The Crisis

There are issues and then there are individuals. Issues like homelessness, crime, and depression, make up each appalling statistic. But every number is an individual -each one having hopes and dreams, hobbies, a favorite food, and a painful reason they were raised as a ward of the state.

Below are some numbers that show the extent of what’s happening with youth who age out of the system.

  • On any given day more than 500,000 youth are in some form of foster care cross the United States. Nearly 80,000 live in California.
  • Nationally, each year an estimated 20,000 of these youth emancipate or “age out” of the foster care system, and are discharged into the world, whether or not they are prepared to transition to adulthood. 65% of them do so without a place to live and many don’t have the skills necessary to live on their own.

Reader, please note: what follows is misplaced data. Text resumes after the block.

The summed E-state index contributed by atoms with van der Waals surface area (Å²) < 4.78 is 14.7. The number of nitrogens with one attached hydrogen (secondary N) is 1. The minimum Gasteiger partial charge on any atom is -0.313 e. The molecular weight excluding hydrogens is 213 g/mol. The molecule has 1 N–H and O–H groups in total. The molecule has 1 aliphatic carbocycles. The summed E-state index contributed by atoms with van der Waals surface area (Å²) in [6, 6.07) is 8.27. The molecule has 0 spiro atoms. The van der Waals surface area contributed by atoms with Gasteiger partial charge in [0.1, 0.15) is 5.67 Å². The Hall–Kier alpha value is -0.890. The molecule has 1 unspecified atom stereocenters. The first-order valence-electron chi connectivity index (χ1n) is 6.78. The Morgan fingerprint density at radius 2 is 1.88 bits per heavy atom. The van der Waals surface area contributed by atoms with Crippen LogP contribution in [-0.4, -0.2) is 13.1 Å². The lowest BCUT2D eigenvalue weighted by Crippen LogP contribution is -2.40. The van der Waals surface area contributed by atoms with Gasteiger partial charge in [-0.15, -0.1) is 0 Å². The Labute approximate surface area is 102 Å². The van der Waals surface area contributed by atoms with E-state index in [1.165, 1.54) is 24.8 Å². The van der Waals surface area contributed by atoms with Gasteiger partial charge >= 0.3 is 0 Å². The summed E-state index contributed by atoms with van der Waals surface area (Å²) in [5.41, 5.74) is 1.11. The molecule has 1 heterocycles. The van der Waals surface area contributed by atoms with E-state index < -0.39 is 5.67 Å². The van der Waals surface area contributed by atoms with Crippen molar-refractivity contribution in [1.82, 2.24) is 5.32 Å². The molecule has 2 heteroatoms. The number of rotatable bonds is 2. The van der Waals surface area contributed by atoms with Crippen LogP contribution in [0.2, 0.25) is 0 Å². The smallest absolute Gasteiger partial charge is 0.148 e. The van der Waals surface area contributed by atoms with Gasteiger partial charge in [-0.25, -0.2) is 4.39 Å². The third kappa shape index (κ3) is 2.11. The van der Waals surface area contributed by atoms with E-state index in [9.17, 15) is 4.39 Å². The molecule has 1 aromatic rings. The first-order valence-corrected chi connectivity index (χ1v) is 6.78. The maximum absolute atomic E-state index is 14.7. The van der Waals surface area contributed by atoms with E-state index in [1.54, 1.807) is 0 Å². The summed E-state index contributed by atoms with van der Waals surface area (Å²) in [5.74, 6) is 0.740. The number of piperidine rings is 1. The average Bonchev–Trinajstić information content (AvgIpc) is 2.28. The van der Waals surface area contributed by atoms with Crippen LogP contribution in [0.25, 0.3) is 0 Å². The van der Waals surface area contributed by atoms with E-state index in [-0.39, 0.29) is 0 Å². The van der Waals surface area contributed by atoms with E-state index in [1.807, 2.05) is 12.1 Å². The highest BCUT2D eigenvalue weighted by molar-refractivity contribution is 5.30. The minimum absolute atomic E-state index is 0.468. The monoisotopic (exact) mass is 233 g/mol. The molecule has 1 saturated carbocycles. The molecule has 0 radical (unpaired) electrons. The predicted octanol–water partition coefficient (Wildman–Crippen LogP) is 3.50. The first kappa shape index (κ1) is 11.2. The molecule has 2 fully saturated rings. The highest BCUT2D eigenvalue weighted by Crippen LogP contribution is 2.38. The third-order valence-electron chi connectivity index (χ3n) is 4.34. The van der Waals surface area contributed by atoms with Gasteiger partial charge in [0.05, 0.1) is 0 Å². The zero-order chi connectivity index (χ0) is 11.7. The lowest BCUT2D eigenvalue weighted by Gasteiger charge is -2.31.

• Over 70% of all state penitentiary inmates have spent time in the foster care system.
  • Over 40% of foster youth are moved 3 or more times and 11% are moved 5 times or more. It takes approximately 4-6 months for a child to recover academically after changing schools.
  • Former foster youth experience Post Traumatic Stress Disorder at a rate two times the level of U.S. war vets.
  • 51% of the youth are unemployed within 2-4 years of emancipation.
  • 67% of females who emancipated form the child welfare system had at least one baby within 5 years of leaving care.
  • Without housing, youth are less likely to complete their education, find employment, and gain access to health care, all of which jeopardize their ability to make a successful transition to adulthood.
  • The combined annual cost of issues related to homelessness, including hospitalization, medical treatment, incarceration, police intervention, and emergency shelter expenses cost taxpayers approximately $5 billion convservatively.